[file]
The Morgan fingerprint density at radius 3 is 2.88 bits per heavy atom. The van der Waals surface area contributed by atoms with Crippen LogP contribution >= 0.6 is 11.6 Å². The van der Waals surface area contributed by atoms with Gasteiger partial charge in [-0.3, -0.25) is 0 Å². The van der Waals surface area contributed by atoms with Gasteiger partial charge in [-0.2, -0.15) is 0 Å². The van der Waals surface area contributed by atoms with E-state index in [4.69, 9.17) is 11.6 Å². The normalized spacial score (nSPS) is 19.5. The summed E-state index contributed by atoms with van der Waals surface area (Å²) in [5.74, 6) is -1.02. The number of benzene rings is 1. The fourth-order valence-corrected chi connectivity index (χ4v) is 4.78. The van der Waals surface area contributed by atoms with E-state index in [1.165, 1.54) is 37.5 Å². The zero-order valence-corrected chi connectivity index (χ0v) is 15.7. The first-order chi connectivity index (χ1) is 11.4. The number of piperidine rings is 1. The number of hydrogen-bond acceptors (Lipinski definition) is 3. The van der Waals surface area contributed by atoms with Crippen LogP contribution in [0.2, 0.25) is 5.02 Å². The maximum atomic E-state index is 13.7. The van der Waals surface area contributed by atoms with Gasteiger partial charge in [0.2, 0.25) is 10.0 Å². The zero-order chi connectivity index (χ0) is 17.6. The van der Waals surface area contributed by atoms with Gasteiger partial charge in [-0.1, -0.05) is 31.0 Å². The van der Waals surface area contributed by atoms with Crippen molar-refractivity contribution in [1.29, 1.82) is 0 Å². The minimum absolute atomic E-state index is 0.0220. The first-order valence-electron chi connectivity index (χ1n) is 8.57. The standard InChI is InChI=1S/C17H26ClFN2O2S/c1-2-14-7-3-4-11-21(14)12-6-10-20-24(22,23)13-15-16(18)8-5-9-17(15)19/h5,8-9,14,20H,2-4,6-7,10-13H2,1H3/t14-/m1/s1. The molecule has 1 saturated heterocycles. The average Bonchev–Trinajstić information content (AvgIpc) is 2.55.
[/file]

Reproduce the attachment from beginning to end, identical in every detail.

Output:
The Morgan fingerprint density at radius 3 is 2.88 bits per heavy atom. The van der Waals surface area contributed by atoms with Crippen LogP contribution >= 0.6 is 11.6 Å². The van der Waals surface area contributed by atoms with Gasteiger partial charge in [-0.3, -0.25) is 0 Å². The van der Waals surface area contributed by atoms with Gasteiger partial charge in [-0.2, -0.15) is 0 Å². The van der Waals surface area contributed by atoms with E-state index in [4.69, 9.17) is 11.6 Å². The normalized spacial score (nSPS) is 19.5. The summed E-state index contributed by atoms with van der Waals surface area (Å²) in [5.74, 6) is -1.02. The number of benzene rings is 1. The fourth-order valence-corrected chi connectivity index (χ4v) is 4.78. The van der Waals surface area contributed by atoms with E-state index in [1.165, 1.54) is 37.5 Å². The zero-order valence-corrected chi connectivity index (χ0v) is 15.7. The first-order chi connectivity index (χ1) is 11.4. The number of piperidine rings is 1. The number of hydrogen-bond acceptors (Lipinski definition) is 3. The van der Waals surface area contributed by atoms with Crippen LogP contribution in [0.2, 0.25) is 5.02 Å². The maximum atomic E-state index is 13.7. The van der Waals surface area contributed by atoms with Gasteiger partial charge in [0.2, 0.25) is 10.0 Å². The zero-order chi connectivity index (χ0) is 17.6. The van der Waals surface area contributed by atoms with Gasteiger partial charge in [-0.1, -0.05) is 31.0 Å². The van der Waals surface area contributed by atoms with Crippen molar-refractivity contribution in [1.29, 1.82) is 0 Å². The minimum absolute atomic E-state index is 0.0220. The first-order valence-electron chi connectivity index (χ1n) is 8.57. The standard InChI is InChI=1S/C17H26ClFN2O2S/c1-2-14-7-3-4-11-21(14)12-6-10-20-24(22,23)13-15-16(18)8-5-9-17(15)19/h5,8-9,14,20H,2-4,6-7,10-13H2,1H3/t14-/m1/s1. The molecule has 1 saturated heterocycles. The average Bonchev–Trinajstić information content (AvgIpc) is 2.55.